In total, there are thirty-two tracks and they are all exceptionally done. Most of them are instrumental though there are some with vocals like Pokémon’s Magikarp Song and the Song of Mana from Legend of Mana. There’s even an acapella version of Star War’s throne room song. Along with the instrument playing, the vocals are fantastic.

There’s a lot of Nintendo representation with songs from Kirby's Dream Land, Super Mario Odyssey, Super Mario Land, Legend of Zelda: Breath of the Wild and Legend of Zelda: Spirit Tracks. There are quite a few Pokémon songs including battle and town music. Chrono Cross has a couple of songs in this album. Retro gamers will enjoy tracks from Mega Man 3, Street Fighter II, Sonic the Hedgehog, and the Tetris Reggae. Some other songs come from games like Animal Crossing, Assassin’s Creed II, and Professor Layton and the Curious Village. I was happy to see some Final Fantasy (XV) representation on this album too.

In the end, this album has something for every gamer and fans of superhero and Star Wars movies. The price is a reasonable $12.99 and you can listen to it before buying it on Bandcamp and other digital resellers. While it is available digitally on Amazon, it’s a little more expensive there.


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Shadow Spirits Vol. 1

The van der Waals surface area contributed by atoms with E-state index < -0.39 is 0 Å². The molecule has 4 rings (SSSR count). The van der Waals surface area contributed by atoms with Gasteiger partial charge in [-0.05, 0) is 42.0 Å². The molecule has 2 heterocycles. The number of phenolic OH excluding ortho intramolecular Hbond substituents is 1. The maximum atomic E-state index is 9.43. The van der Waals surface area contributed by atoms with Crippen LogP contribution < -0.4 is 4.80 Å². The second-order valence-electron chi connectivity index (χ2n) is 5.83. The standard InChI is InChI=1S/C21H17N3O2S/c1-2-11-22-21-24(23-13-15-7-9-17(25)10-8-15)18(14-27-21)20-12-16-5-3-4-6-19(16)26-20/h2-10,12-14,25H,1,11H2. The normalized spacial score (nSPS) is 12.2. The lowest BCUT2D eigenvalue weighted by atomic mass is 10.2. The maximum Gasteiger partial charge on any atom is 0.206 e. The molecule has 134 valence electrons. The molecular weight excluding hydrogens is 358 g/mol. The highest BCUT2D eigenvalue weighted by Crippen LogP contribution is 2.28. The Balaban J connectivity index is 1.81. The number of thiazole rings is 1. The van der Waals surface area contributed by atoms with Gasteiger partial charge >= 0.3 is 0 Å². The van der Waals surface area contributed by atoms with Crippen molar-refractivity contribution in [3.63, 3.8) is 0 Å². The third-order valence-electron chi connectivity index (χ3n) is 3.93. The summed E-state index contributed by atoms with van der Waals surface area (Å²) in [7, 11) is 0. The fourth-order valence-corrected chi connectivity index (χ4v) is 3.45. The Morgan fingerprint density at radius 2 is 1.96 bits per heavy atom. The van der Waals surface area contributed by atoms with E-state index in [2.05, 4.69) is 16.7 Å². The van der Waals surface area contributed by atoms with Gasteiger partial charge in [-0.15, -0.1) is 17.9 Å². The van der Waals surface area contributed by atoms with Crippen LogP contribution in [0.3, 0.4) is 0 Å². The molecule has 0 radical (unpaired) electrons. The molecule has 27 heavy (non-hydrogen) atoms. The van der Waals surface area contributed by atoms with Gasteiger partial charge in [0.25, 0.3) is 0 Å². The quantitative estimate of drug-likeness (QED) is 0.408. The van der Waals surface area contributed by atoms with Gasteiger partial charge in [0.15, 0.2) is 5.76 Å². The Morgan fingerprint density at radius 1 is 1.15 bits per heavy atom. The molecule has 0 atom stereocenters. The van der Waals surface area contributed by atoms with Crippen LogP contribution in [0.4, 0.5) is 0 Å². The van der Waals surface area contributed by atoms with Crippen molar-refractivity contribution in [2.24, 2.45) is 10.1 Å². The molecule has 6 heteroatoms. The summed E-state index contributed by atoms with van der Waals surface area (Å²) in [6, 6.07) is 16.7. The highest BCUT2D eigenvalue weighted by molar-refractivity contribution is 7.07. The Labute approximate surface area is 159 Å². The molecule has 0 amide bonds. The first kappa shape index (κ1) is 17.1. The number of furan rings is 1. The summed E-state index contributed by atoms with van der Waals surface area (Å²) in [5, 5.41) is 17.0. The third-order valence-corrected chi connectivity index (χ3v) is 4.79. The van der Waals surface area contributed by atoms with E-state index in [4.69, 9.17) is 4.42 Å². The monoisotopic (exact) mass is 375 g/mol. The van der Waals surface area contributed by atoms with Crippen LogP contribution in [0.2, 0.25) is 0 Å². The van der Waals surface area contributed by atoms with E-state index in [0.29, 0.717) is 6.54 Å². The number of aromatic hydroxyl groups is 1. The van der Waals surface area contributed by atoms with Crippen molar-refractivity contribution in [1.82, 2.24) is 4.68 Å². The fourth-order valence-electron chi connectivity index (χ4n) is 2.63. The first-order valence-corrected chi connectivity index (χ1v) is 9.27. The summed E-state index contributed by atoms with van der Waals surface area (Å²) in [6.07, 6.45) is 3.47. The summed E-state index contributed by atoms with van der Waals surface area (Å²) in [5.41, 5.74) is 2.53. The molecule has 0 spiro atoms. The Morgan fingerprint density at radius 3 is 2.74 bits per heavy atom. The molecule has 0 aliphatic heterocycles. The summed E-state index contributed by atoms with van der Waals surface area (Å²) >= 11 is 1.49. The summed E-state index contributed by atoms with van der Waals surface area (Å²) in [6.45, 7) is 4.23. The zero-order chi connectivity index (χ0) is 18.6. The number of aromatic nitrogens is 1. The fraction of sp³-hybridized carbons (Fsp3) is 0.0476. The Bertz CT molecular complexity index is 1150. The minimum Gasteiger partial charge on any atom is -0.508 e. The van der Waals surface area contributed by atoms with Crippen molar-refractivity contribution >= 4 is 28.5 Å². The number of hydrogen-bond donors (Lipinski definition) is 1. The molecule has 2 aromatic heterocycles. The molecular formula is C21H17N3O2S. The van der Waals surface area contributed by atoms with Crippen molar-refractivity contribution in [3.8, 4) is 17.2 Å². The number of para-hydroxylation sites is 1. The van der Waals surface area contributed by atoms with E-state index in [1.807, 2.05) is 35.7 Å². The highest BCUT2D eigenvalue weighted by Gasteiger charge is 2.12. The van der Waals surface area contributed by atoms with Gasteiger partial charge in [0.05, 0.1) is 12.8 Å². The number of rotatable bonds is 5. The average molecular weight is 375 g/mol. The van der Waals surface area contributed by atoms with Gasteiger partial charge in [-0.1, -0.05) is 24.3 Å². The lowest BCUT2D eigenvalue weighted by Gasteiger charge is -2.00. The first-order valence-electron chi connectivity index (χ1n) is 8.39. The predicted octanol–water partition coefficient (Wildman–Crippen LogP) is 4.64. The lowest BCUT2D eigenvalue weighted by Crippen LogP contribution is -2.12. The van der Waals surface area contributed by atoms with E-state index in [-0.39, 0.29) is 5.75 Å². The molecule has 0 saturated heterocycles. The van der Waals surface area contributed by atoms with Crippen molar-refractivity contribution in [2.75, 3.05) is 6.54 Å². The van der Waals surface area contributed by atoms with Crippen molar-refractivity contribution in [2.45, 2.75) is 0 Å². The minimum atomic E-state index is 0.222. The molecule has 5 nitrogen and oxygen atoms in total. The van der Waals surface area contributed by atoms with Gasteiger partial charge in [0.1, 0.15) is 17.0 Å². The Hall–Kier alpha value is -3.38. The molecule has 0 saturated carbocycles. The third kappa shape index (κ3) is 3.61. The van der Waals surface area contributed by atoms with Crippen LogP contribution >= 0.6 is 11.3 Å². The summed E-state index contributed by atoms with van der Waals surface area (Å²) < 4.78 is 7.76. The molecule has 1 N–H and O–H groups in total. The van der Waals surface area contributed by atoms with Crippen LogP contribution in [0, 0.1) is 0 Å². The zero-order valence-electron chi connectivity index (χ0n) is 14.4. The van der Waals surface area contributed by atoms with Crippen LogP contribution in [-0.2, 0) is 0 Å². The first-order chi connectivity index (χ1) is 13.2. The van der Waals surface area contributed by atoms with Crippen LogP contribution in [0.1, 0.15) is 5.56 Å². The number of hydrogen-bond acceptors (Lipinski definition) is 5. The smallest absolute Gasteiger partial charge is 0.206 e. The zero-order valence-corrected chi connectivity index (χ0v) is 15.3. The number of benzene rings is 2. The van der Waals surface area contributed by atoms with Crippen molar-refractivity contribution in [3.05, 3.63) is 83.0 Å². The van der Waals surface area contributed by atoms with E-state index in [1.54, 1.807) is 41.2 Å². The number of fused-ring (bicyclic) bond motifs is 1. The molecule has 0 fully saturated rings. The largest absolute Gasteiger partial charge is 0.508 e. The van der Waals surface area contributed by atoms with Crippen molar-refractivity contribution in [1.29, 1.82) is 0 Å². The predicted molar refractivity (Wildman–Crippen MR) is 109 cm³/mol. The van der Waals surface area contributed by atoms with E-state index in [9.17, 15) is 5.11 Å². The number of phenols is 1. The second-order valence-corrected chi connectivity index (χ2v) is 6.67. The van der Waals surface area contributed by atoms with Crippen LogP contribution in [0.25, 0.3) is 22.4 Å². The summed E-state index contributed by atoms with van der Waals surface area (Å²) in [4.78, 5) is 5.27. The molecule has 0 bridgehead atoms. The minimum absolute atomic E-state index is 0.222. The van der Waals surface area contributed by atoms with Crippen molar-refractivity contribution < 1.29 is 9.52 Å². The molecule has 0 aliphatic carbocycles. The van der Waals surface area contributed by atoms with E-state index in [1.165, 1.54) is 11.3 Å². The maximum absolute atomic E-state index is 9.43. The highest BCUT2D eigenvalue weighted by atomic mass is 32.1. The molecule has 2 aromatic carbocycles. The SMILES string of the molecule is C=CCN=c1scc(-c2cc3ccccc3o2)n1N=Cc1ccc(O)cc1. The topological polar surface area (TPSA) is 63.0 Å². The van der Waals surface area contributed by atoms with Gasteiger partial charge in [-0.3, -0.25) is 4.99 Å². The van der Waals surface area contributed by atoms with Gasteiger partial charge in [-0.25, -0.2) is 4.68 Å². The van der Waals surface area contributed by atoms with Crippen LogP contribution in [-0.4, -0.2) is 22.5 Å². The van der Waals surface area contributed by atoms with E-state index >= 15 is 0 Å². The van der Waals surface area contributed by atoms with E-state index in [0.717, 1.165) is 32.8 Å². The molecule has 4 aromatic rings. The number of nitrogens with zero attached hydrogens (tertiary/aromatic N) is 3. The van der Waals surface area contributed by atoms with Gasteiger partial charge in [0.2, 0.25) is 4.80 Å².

Thank you Scarlet Moon Records for sending us this digital album to review!

Shadow Spirits Volume 1 is composed by Cody Carpenter (son of famed film director John Carpenter) and Mark Day. The fourteen tracks are inspired by 8 and 16-bit RPGs and composers Nobuo Uematsu and Hiroki Kikuta. If you’re like me and a fan of these composers, then you’ll probably enjoy these original songs. The original tracks were made by Cody using the NES chipset and Mark re-arranged and enhanced them with a Commodore SID chip and added Juno 106 for additional warmth.

Each of the fourteen electronic retro tracks are good and my favorite is probably the first song, Scarlet Warrior. This song is nearly five minutes long and has some sequences that I think would make an epic ring tone. What can I say, I’m a sucker for good retro music. If you’ve enjoyed RPGs on the NES and SNES, you’ll feel right at home with this album. There are no bad songs and each one is different from the rest.

Most of the tracks are over three minutes long, but there are a couple that are little over sixty seconds in length. There’s about a good forty minutes of music that will make you think about exploring caverns and fighting treacherous enemies and bosses. There’s even a town, finale, and an opening prelude track. Since this music hasn’t been incorporated into a game you can just enjoy it as is or think about the young samurai’s journey that inspired the composers. Nothing more is said about the samurai on the Bandcamp website.

This set was originally planned as a four-track EP. I hope more volumes come out soon as I’m hooked! The album is available on many digital platforms and can be yours for $10 in FLAC or MP3 format.